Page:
acute staff shortage at CHAZ made it difficult to implement some of the USG supported activities in FY 2006

-2007. The CHAZ TB Officer was overwhelmed with Global Fund activities in 133 member units which

included Community based organizations, Rural Health centers and Hospitals.

In FY 2009, the support from the USG will focus on staff placements. The USG will support the employment

of a TB/HIV officer who will work closely with the CHAZ TB Officer, Assistant Laboratory Officer. This Officer

will work closely with the CHAZ employed Laboratory Specialist to coordinate the laboratory activities and

(2) Assistant Information Technology (IT) Officer who will facilitate data entries and timely reporting to USG

requests from the sites. This officer will work closely with the CHAZ employed IT Officer. CHAZ through

global fund will facilitate funding for the activities that will be implemented by the USG employed staff. The

USG will continue paying for the remunerations for the three staff. In addition, the USG will support the

administrative component of the program.

Building on the already existing systems in the selected CHIs with the support of the officers to be

employed, CHAZ through Global fund is confident that FY09 activities will result in: (i) High quality of health

care delivery of CHIs providing counseling and testing according to the national guidelines; (ii) increased in

the number of HIV infected patients attending care / treatment services that are receiving treatment for TB;

(iii) increased number of health workers (100) and community volunteers (150) trained to provide treatment

for TB to HIV infected individuals and community treatment supporters; and (iv) increased number of

registered TB patients (2,000) who will receive counseling and testing for HIV and receive their test results.

To ensure sustainability, these activities are enshrined in the MOH District Plans.

New/Continuing Activity: Continuing Activity

Continuing Activity: 15512

Continued Associated Activity Information

Activity Activity ID USG Agency Prime Partner Mechanism Mechanism ID Mechanism Planned Funds

System ID System ID

15512 3651.08 HHS/Centers for Churches Health 7167 2976.08 CHAZ - $200,000

Disease Control & Association of U62/CCU25157

Prevention Zambia

8992 3651.07 HHS/Centers for Churches Health 5000 2976.07 CHAZ - $200,000

Disease Control & Association of U62/CCU25157

Prevention Zambia

3651 3651.06 HHS/Centers for Churches Health 2976 2976.06 CHAZ TB/HIV $200,000

Disease Control & Association of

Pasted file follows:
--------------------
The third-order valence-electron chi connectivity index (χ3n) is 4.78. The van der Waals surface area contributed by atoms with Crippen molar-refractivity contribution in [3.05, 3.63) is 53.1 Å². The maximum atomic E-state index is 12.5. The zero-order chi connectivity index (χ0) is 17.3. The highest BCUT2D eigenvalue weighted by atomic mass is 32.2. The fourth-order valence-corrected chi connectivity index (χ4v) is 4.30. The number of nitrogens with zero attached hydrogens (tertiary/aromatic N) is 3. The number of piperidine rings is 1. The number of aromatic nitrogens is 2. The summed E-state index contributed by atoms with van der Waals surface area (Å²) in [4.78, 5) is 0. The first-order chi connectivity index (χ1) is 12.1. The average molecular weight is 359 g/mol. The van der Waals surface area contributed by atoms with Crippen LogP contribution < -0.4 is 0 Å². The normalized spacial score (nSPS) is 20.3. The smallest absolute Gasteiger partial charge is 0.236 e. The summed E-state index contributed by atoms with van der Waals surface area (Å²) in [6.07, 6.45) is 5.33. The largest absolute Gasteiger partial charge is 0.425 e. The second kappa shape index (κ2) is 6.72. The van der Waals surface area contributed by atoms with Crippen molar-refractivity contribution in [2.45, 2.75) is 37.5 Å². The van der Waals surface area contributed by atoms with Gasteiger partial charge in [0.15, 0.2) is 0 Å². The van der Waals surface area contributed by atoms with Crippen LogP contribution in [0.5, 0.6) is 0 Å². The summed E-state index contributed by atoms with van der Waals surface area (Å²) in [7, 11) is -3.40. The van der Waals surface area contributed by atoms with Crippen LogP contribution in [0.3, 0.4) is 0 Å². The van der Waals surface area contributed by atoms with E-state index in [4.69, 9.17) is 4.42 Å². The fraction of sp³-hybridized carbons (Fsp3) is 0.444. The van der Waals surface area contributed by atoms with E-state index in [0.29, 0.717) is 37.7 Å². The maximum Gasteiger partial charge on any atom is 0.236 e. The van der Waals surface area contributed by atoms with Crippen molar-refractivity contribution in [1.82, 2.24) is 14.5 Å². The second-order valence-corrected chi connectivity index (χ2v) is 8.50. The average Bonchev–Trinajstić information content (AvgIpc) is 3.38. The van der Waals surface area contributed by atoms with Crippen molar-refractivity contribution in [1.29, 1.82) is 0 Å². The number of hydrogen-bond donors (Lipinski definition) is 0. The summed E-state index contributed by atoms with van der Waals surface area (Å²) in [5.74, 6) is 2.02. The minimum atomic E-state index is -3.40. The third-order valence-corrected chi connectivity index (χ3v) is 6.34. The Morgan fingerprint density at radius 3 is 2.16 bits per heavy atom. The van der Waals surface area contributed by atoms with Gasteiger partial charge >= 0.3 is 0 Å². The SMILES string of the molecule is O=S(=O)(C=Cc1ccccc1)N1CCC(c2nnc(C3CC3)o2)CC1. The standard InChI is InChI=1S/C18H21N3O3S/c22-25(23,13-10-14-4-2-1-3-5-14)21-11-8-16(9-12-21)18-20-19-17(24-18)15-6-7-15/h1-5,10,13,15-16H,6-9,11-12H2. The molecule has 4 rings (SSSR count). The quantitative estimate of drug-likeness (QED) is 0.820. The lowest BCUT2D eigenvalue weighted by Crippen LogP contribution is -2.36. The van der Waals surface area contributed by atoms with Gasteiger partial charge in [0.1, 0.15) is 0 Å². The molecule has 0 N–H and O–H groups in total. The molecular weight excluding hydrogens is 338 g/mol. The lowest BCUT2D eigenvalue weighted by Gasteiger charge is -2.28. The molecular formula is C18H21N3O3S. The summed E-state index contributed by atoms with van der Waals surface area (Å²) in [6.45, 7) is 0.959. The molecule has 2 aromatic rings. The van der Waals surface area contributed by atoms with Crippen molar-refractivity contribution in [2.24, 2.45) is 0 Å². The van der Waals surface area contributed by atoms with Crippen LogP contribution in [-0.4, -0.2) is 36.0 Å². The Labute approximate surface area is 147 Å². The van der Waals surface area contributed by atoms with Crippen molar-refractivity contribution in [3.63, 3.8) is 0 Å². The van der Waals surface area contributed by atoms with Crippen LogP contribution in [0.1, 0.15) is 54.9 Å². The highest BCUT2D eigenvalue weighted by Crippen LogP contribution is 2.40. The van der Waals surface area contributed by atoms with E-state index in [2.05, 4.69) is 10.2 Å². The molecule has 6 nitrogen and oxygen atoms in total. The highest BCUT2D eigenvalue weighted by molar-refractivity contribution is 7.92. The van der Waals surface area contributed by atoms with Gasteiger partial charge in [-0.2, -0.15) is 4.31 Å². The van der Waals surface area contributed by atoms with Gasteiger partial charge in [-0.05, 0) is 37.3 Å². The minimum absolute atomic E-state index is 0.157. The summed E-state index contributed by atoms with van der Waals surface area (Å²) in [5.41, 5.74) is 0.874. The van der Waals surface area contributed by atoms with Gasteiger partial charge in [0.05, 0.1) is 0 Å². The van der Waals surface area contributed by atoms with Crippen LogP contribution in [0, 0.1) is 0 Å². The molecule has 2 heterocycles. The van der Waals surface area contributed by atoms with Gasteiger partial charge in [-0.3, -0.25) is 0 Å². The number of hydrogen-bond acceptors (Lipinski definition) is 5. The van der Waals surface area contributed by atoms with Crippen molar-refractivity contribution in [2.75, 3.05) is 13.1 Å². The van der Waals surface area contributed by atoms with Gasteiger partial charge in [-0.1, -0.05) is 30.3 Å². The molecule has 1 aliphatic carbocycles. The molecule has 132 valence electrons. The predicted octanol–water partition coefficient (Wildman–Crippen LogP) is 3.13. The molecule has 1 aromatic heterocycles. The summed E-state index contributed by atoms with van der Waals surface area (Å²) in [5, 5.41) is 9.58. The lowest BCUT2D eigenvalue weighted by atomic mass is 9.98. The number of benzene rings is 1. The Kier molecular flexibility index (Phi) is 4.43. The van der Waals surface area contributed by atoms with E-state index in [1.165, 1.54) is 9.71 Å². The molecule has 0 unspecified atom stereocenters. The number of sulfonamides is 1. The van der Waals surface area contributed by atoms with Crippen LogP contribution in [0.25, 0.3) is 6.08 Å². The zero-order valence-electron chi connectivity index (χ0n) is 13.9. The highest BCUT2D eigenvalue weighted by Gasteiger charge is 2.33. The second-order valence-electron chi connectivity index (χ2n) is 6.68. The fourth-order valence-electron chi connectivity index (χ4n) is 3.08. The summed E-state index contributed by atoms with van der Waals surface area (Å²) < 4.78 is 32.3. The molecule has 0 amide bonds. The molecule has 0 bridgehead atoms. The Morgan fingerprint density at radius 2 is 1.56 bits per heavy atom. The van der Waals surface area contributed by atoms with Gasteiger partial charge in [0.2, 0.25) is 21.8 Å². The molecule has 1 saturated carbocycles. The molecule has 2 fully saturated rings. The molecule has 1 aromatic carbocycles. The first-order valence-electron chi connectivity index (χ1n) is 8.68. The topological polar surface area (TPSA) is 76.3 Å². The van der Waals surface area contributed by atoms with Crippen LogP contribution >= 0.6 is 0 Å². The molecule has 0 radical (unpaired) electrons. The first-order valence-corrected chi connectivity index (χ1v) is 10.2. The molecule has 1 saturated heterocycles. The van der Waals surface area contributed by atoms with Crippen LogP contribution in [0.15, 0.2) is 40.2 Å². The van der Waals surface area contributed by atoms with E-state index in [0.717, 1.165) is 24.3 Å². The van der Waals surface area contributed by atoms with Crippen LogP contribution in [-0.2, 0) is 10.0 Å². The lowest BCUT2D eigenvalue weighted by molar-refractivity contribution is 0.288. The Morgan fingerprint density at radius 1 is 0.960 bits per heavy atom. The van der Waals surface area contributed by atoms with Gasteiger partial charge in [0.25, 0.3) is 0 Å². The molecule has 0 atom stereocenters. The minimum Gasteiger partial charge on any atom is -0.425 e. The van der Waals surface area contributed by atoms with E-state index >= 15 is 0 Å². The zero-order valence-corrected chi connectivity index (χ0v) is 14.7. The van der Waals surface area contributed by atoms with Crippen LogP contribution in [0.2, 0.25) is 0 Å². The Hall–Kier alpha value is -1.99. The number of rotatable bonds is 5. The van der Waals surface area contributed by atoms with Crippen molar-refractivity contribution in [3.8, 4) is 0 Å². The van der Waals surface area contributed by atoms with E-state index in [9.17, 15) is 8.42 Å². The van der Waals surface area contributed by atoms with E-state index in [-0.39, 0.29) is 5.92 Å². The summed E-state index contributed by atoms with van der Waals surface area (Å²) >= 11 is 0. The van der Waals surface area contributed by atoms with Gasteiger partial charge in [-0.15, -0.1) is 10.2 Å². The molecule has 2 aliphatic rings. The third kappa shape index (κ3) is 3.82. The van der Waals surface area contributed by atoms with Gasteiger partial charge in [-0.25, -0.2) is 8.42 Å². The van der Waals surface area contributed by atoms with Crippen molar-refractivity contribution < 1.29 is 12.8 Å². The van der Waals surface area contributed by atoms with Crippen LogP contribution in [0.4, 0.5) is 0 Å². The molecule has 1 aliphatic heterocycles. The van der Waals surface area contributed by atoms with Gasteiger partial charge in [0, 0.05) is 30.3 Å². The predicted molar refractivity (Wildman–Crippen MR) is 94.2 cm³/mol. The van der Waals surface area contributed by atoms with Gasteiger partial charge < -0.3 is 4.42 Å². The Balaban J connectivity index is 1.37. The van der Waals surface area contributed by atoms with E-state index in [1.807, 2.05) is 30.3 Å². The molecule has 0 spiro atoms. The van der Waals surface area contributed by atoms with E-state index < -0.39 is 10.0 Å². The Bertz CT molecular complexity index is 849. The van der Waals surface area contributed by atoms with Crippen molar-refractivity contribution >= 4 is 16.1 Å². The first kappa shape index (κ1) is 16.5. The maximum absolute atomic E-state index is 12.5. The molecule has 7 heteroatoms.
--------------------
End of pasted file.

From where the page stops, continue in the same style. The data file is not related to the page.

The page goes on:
Prevention Zambia

Emphasis Areas

Health-related Wraparound Programs

* TB

Human Capacity Development

Estimated amount of funding that is planned for Human Capacity Development $200,000

Public Health Evaluation

Food and Nutrition: Policy, Tools, and Service Delivery

Food and Nutrition: Commodities

Economic Strengthening



Table 3.3.12:

Subpartners Total: $0
Mwami Adventist Hospital: NA
Nyamphande Rural Helath Centre: NA
Kafue Rural Helath Centre: NA
Chikankata Mission Hospital: NA
Mtendere Mission Hospital: NA
Macha Mission Hospital: NA
Monze Mission Hospital: NA
Zimba Mission Hospital: NA
Chaanga Rural Helath Centre: NA
Chaanga Rural Helath Centre: NA
Riverside Rural Helath Centre: NA
Chikuni Mission Hospital: NA
Chivuna Rural Helath Centre: NA
Masuku Rural Helath Centre: NA
Njase Rural Health Centre: NA
Namwianga Rural Helath Centre: NA
Simwatachela Rural Helath Centre: NA
Siachitema Rural Helath Centre: NA
Jembo Rural Helath Centre: NA
Chilala Rural Helath Centre: NA
Sinde Rural Helath Centre: NA
Yuka Mission Hospital: NA
Mangango Mission Hospital: NA
Mwandi Mission Hospital: NA
Luampa Mission Hospital: NA
Sioma Mission Rural Health Clinic: NA
Sichili Mission Hospital: NA
Coptic Hospital: NA
Mpanshya Mission Hospital: NA
Katondwe Mission Hospital: NA
St. Francis Mission Hospital: NA
Minga Mission Hospital: NA
Nyanje Mission Hospital: NA
Kamoto Mission Hospital: NA
PrivaServe Foundation: NA
Kanyanga Rural Helath Centre: NA
St. Luke's Rural Health Centre, Msoro: NA
Sikalongo Rural Helath Centre: NA
Lumezi Rural Helath Centre: NA
Liumba Rural Health Center: NA
Mankunka Rural Helath Centre: NA
Sitoti Rural Helath Centre: NA
Cross Cutting Budget Categories and Known Amounts Total: $200,000
Human Resources for Health $200,000